Italy / Friuli Venezia Giulia

Gradisca d’Isonzo

Gradisca. Photo by Vid Pogacnik – Wikipedia

With its Slavic name referring to the ancient fortresses of the town, Gradisca still has many buildings that bear witness to different regional and historical influences. The Jewish presence probably dates from the 16th century.

Among the famous families are the Morpurgos, who were prominent in banking but also in the interpretation of biblical texts, philology and medicine. However, the rights granted to the Jews in the city were gradually challenged and in 1769 they had to move to a ghetto, mainly due to jealousy from other populations.

The ghetto was located in the Giardino, near the orchard of the Seminary of Monte di Pieta. Eight houses were built there, as well as a synagogue and a silk thread factory. The synagogue was inaugurated in 1769, the year the ghetto was entered. The main street of the  ghetto, Via Del Tempio Israelitico, is now called Via Petrarca. The synagogue was located at number 5 of this street. Some architectural traces remain on buildings in this street.

Gradisca walls. Photo by Lord of the Thrapdoors – Wikipedia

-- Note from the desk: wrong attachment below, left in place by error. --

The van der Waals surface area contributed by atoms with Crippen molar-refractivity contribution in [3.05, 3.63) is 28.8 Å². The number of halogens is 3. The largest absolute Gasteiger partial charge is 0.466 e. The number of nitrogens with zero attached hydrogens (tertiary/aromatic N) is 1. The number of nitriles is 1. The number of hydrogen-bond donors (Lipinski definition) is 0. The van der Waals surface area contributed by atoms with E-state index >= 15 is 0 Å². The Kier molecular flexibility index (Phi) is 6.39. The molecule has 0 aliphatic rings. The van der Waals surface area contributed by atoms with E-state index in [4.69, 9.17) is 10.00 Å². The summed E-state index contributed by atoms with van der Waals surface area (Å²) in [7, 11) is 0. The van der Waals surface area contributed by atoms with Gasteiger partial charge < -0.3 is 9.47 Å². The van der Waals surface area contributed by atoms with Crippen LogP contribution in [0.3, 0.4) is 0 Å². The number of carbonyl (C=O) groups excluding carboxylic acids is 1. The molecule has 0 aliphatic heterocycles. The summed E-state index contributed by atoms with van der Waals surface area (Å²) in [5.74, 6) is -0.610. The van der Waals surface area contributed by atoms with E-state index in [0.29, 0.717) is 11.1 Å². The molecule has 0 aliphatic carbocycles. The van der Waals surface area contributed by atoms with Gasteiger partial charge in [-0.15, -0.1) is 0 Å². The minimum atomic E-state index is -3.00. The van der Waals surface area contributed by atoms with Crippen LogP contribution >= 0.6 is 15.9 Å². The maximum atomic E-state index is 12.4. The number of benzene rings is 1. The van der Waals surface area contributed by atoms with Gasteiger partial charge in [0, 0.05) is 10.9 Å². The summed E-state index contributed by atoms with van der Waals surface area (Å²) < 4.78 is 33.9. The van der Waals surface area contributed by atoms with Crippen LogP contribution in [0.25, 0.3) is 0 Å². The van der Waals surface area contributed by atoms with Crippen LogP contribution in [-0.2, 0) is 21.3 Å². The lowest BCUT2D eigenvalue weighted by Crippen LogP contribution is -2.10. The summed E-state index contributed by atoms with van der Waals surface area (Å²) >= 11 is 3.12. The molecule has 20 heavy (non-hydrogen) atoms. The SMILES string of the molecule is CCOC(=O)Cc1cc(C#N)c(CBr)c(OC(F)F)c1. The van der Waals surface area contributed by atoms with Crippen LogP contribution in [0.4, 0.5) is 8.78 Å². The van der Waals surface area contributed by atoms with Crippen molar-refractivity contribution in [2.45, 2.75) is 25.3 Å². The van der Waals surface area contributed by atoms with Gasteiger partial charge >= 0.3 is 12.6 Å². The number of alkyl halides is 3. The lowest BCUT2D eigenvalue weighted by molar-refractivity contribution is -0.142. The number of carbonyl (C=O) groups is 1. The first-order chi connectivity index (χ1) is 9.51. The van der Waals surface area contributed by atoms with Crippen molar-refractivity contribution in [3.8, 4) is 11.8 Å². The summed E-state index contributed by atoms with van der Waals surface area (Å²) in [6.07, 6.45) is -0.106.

The segregation was ended during the reign of Joseph II and definitively abolished by the arrival of the French in 1797. The synagogue, as well as a large part of the ghetto and the walls were destroyed during the First World War. Remains of the ghetto can be seen in the  Museo Documentario, which also houses old documents including maps and ketuboth.

The Jewish community had reached its peak in 1857 with 135 people. They had been able to integrate various professional activities, especially in the silk industry. Urban planning measures and the gradual change of Gradisca, which had been a cultural centre for centuries, caused many people to leave. Thus, in 1895, there were only 29 Jews left. The community became part of the larger community of Gorizia.

Jewish cemetery is located north of the highway from Udine to Trieste. The oldest of the 78 graves dates from 1805 and the most recent from 1940.

Sources : Jewish Itineraries (de Silvio G. Cusin et Pier Cesare Ioly Zorattini)